Academics occupy that higher plane because their secretaries are rooted in reality, argues Valerie Atkinson.
See that advancing university academic? The one with the big batch of letters to supervisees that will have to be despatched now, immediately, urgently, even though they have been lurking under a pile of library books for a week and it is almost time for you to go home? There is a reason why this happens. And it is your role - as secretary - to understand and accommodate it. For in common with Zaphod Beeblebrox and Dr Who, university academics have a special relationship with time. It positions them in a separate alien world, quite distinct from that of their secretarial colleagues.
It seems that academics own the latitude within which they function, bending and distorting that apparently limitless expanse. But secretaries do not. They function in static dimensions, fixed by, and belonging to, the institution. Their identity is "other", their absence always more likely to be noted than their presence.
If you are a secretary, try coming in at 11am, with a carrier bag bursting with transcripts or minutes or letters to students, saying, "just off to the library snack bar for coffee. Back after lunch to finish off the address labels". Then you will be noticed. If you are an academic - vive la différence .
For although academics do have static commitments - lectures, tutorials, meetings - beyond those constraints, they inhabit a fluid universe, where work, thought and creativity merge: working at home, research release, on sabbatical, at a conference. It is the secretary, rooted in her immutable working week or fettered by her curiously rigid flexitime, who has to provide the explanation on behalf of the absentee.
And a skewed relationship with time - in a fixed world - is difficult to handle, whether mindful or accidental. Difficult (for the mere mortal) to understand why academics find deadlines for setting or marking examinations so hard to meet. True, there are other things for academics to prioritise: the frontiers of knowledge, the push for national supremacy and international recognition, the drive for promotion, the siren call of the senior common room.
But, despite efforts to curtail liberty, academics continue to enjoy considerable periods of non-accountability. With the power even to overcome teaching timetables, the time lords have a degree of choice whether to be visible or not; to be accessed or not by their superiors, students and subordinates. And the ex-presidents of the galaxy - those who have found acclaim for their original research, their ineffable contribution to the academy - are at liberty to spend those absent hours cutting and pasting their conceits into endlessly massaged "new" ideas, with accompanying research papers; thereby creating an expanding universe where credibility, as well as time, knows no bounds.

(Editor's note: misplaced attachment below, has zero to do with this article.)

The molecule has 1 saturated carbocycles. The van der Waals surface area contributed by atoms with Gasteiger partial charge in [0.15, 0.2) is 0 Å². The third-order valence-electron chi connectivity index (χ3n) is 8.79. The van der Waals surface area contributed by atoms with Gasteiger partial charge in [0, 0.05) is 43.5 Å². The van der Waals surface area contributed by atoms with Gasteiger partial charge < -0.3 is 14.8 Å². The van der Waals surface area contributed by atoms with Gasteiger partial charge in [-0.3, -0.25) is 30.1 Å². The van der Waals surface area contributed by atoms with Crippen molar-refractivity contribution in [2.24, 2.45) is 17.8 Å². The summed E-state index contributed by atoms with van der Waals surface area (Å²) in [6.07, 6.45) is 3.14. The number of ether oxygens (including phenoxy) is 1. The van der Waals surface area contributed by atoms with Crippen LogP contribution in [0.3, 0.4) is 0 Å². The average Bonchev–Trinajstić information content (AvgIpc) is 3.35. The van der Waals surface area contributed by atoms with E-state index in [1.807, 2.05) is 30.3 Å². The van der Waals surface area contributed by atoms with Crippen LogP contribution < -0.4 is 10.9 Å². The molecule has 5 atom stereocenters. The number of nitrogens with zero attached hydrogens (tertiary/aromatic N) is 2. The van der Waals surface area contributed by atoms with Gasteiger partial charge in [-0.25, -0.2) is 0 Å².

Subdue those rising hackles. I am not insinuating that during their "out" periods no work is done. But I am suggesting that - to a secretary - an academic's experience is, essentially, one of considerable self-determination, advantage and difference. For it would be ludicrous to suppose that every minute away from their desks is spent in intellectual contemplation; and while at their desks, naive to suppose that every endeavour is for the benefit of their immediate employer or the invisible taxpayer on whose tangential investment they rely.
And that disparity has become more evident with the research assessment exercise. The higher the RAE grading, the more research-productive the staff, the more likely they are to enjoy increased licence and looser ties to an institutional goal.
The RAE, in particular, has driven many academics further into their isolated, cosseted individualism. Often appointed just for their research potential (from which may dangle a bulging purse), encouraged to pursue their singular interests, it is all too easy to abandon departmental cohesion and institutional allegiance and become increasingly apart. Timeless. Alien.
And from the viewpoint of the secretary, who provides a structured presence and a commitment to a common purpose, that advancing academic might just as well, like Zaphod Beeblebrox, have two heads.
Valerie Atkinson is a department administrator at the University of York.